“Woe to those who are at ease in Zion,
and to those who feel secure on the mountain of Samaria,
the notable men of the first of the nations,
to whom the house of Israel comes! (Amos 6:1)
We must repent of complacency because (v. 8). . .
- Judgment is Coming (vv. 9-14)
While it is not the highest motivation for following the Lord, impending judgment is a good reason to repent! Even at the height of God’s anger, he reasons with his people. Since sin (even the sin of complacency) is irrational, God graciously annunciates the logic for returning to him in order to gain a soft heart of compassion for those for whom he is burdened.
The first reason is that he is God and we are not. That means that if God says we are in danger of judgment if we do not conform our lives to his priorities of generosity toward the poor and disenfranchised, then we must pay attention. Secondly, he tells the complacent that they must understand that their neglect of his burdens for the poor and unjustly treated is ultimately self-destructive. Thirdly, God threatens his church with exile. Remember Israel was a unique combination of church and government, a theocracy. So when he says that he will deport his people, he is saying that he is going to shut their church down as much as he is promising to overthrow their government.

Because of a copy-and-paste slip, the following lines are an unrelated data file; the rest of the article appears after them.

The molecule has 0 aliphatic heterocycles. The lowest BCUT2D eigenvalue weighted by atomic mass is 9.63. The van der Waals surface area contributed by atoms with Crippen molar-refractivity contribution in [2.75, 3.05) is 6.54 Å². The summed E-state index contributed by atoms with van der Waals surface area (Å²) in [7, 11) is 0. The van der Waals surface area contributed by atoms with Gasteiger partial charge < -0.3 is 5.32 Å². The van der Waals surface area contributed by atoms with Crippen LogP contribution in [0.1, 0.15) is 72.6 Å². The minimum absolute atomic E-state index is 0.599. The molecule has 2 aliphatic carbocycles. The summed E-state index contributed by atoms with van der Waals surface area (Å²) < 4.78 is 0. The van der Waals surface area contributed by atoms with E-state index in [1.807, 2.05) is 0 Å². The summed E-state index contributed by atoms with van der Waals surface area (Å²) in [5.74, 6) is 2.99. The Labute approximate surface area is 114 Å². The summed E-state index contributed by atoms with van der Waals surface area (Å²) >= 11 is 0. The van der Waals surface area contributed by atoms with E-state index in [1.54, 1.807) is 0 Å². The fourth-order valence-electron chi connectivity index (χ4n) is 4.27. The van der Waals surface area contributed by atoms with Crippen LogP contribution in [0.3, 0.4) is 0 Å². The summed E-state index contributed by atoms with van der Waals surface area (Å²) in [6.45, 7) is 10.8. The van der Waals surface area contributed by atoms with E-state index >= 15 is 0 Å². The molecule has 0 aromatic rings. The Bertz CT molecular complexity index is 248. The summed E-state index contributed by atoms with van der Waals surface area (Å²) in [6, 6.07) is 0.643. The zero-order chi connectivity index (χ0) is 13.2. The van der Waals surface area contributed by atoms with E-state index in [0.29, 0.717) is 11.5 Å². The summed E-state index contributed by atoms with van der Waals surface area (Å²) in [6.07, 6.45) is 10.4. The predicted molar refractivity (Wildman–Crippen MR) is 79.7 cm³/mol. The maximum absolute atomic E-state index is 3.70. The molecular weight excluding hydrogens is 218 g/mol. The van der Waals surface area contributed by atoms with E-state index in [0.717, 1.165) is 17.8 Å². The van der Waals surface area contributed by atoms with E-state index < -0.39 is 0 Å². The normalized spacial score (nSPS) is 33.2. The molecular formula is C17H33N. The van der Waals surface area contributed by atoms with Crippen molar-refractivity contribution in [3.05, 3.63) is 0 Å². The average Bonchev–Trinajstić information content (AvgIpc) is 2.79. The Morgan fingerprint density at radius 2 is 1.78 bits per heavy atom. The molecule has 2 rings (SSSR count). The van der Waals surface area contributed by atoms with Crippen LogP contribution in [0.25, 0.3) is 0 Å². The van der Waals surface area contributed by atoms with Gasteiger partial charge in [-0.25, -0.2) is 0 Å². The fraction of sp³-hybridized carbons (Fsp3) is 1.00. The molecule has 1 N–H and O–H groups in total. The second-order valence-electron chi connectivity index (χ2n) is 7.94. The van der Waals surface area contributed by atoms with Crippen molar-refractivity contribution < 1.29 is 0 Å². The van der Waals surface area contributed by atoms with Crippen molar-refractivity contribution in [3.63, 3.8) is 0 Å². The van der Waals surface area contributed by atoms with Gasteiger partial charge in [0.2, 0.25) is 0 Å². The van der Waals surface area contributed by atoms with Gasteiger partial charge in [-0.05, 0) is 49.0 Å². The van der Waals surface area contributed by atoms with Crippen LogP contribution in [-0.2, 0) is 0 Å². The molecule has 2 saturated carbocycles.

- God Hates Pride (vv. 1-7)
If anything makes God more angry than complacency, it is pride. The Israelites’ smugness over their supposed accomplishments exacerbated God’s anger and hastened the threat of his judgment. The leaders of Israel considered themselves to be the supreme leaders of the preeminent nation on earth. There are three verbs which vividly describe how incensed God is when he finds ungrateful pride among his people. Generically, he “abhors” their self-confidence. Specifically, he “detests” (cm. 5:15, 21) their trust in fortresses (cf. Dt. 28:52). They supposed that these strong places protected them from military threat and would protect the treasure they had taken by violence and usury from the poor. They represent any man-made plan that deludes someone into thinking he does not need to trust God. The third verb describes what God will do to those who insist that something is more trustworthy than he is, even to the point of using that fortress to shield them from his judgment and free them to take advantage of others.
- Have you ever considered that lack of concern and care for others is actually self-detrimental? Why might this be counterintuitive? How does gospel logic prove this to be the case?
- What might you tend to put your trust in besides God?
- What is one way you might consider cutting back so that you have more to give?
- Even in his words of judgment, how does God show himself to be gracious in this passage?